Peter Lee & Lewis Lee v. D. T. Cureton & Augustus Preuss. Civil Court Report


Negroes Peter and Lewis v. D.T. Cureton and A. W. Preuss.

Children of a female slave born while the mother was in the temporary service of a vendee for years, are slaves of the vendor or vendee. Qu.: which?

Bill in equity, for an injunction, and for leave to sue for freedom, in formâ pauperis.


The cause was set for hearing on bill and answer.

The facts of the case appeared to be as follow: Anthony Addison, being the owner of negro Joanna, the mother of the complainants, in the year 1797, sold her to Walter D. Addison for the term of twelve years, without saying any thing of her increase. The bill of sale says, "I sell and deliver the negro Joan to the said Walter as a servant for the term of twelve years;" "to hold the said Joan as a servant," and he warrants the said Joan to the said Walter for that term, "as his right and property." Nothing is said in this bill of sale respecting the condition of Joan after the expiration of the term. Walter D. Addison, transferred her to Peter Savarie, in whose family the complainants were born, during the term of service, viz. Peter in 1801, and Lewis in 1803. Savarie died. The defendant Preuss married his daughter and sole heiress, and took out letters of administration upon his estate; and took possession of the complainants as slaves, who continued in his service until he sold them to the defendant Cureton, as slaves for life, at the price of $640, who confined them in gaol, to be carried to South Carolina.

At the expiration of the twelve years, viz. on the 8th of October, 1809, Anthony Addison executed a deed to manumit the negro Joan immediately, and her children after they should respectively attain the age of thirty-one years. This deed was duly executed, acknowledged, and recorded. The bill, which was accompanied by an affidavit of Mr. Hewitt, the complainants' counsel, that he believed the facts, stated in it, to be true, prayed for an injunction to prevent the removal of the complainants from the jurisdiction of this Court, and for leave to sue for their freedom in formâ pauperis. The injunction was granted by the Court.

Mr. Hewitt, for the complainants, contended that at the birth of the complainants, their mother was not the slave of Savarie, but of Anthony Addison, and that if they were slaves at all, they also were his slaves, and not the slaves of Savarie, and that he had a right to manumit them.

He also contended that Preuss, by selling them as slaves for life when they had only a few years to serve, had forfeited all right to their services, and that they were now entitled to their freedom. Ellison v. Woody, 6 Mun. 368; Maria v. Surbaugh, 2 Rand. 230; Dobson v. Scott, 1 Har. & M'Henry, 160; Somerville v. Johnson, 1 Har. & M'Henry, 348, 352; 1 Cruise, 278; Maryland Law, 1796, c. 67, § 15; Virginia Law of December 25, 1795, (P. P. 346.)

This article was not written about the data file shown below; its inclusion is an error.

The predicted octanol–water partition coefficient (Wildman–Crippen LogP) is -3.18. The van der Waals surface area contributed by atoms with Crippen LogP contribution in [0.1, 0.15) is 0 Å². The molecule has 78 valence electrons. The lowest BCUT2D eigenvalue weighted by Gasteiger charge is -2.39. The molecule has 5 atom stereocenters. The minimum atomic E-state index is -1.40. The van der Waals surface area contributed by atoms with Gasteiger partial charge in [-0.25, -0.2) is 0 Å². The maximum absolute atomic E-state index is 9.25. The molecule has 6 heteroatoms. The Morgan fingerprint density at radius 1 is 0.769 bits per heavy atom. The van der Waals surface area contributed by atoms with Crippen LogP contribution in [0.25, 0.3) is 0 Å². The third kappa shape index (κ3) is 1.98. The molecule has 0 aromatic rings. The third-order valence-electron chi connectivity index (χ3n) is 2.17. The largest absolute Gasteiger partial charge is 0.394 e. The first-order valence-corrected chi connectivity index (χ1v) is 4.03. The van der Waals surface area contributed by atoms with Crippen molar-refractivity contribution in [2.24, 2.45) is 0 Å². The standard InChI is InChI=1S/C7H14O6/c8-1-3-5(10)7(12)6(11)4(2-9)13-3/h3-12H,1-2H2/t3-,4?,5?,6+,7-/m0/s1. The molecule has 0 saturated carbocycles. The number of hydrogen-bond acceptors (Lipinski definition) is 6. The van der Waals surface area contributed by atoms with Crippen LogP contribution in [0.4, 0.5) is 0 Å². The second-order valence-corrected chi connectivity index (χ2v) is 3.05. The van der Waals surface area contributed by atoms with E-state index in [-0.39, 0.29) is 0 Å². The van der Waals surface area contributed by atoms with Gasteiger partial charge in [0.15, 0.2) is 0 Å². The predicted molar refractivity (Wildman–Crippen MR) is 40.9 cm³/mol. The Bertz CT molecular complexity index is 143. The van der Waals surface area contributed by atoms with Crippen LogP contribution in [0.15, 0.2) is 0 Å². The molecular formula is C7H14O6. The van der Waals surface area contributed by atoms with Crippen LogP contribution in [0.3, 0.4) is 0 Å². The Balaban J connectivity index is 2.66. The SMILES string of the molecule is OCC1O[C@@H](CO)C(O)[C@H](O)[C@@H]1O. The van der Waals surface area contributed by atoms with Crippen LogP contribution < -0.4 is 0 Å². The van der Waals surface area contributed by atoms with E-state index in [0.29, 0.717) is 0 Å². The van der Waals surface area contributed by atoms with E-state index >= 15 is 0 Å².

Mr. Peyton and Mr. Mason, contrà, contended that Savarie, having the use of the slave Joan for twelve years, her children   born during the term became his absolute property as slaves for life. Scott v. Dobson, 1 Har. & M' Henry, 160; Somerville v. Johnson, 1 Har. & M'Henry, 348, and Dulany's opinion in 352, 357, 559; Negro Sarah v. Elijah Taylor, in this Court, November, 1818, [ante, 155,] and Negro Fanny v. Isaac Kell, in this Court at May term, 1824, (not reported.)

The Court (Thruston, J., contrà,) was of opinion that the complainants, being the issue of a slave, were born slaves, either of Savarie, or of Anthony Addison. If of Savarie, they are slaves for life. If of Anthony Addison, they are slaves until they arrive at the age of thirty-one years; and that not being yet entitled to their freedom, their bill must be dismissed.

Cranch, C. J., was of opinion that they were born the slaves of Savarie.

Morsell, J., inclined to the opinion that they were the slaves of Anthony Addision, who had a right to manumit them, and that they would be free at the age of thirty-one.

Thruston, J., was understood to be of opinion that it was the intention of Anthony Addison, when he sold the negro Joan to W. D. Addison as a servant for twelve years, to manumit her at the expiration of that term, which intention was manifested by his having actually manumitted her. That she was, therefore, not an absolute slave at the time of the birth of the complainants; but was in the condition of a servant, and imparted that condition to them; and that when the mother became free they also became free.